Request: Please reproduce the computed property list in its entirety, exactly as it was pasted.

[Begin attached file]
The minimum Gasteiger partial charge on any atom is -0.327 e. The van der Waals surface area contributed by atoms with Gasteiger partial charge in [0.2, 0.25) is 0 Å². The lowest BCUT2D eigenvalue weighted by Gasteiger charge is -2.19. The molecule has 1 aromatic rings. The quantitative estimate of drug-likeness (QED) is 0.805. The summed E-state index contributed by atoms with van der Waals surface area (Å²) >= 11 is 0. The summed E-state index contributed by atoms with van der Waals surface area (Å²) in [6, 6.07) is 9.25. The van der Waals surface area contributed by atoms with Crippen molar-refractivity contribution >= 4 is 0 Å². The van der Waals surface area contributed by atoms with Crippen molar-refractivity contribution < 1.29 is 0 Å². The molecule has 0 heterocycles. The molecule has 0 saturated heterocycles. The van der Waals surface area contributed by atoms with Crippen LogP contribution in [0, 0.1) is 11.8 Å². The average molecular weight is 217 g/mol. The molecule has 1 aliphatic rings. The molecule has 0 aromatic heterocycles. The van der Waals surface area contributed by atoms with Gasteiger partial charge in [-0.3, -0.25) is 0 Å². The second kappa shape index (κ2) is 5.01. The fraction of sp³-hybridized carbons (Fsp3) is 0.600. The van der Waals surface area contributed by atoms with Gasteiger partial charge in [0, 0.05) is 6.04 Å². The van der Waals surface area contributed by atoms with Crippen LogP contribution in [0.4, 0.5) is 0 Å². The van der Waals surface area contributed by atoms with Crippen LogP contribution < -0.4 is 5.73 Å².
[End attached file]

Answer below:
The minimum Gasteiger partial charge on any atom is -0.327 e. The van der Waals surface area contributed by atoms with Gasteiger partial charge in [0.2, 0.25) is 0 Å². The lowest BCUT2D eigenvalue weighted by Gasteiger charge is -2.19. The molecule has 1 aromatic rings. The quantitative estimate of drug-likeness (QED) is 0.805. The summed E-state index contributed by atoms with van der Waals surface area (Å²) >= 11 is 0. The summed E-state index contributed by atoms with van der Waals surface area (Å²) in [6, 6.07) is 9.25. The van der Waals surface area contributed by atoms with Crippen molar-refractivity contribution >= 4 is 0 Å². The van der Waals surface area contributed by atoms with Crippen molar-refractivity contribution < 1.29 is 0 Å². The molecule has 0 heterocycles. The molecule has 0 saturated heterocycles. The van der Waals surface area contributed by atoms with Crippen LogP contribution in [0, 0.1) is 11.8 Å². The average molecular weight is 217 g/mol. The molecule has 1 aliphatic rings. The molecule has 0 aromatic heterocycles. The van der Waals surface area contributed by atoms with Gasteiger partial charge in [-0.3, -0.25) is 0 Å². The second kappa shape index (κ2) is 5.01. The fraction of sp³-hybridized carbons (Fsp3) is 0.600. The van der Waals surface area contributed by atoms with Gasteiger partial charge in [0, 0.05) is 6.04 Å². The van der Waals surface area contributed by atoms with Crippen LogP contribution in [0.4, 0.5) is 0 Å². The van der Waals surface area contributed by atoms with Crippen LogP contribution < -0.4 is 5.73 Å².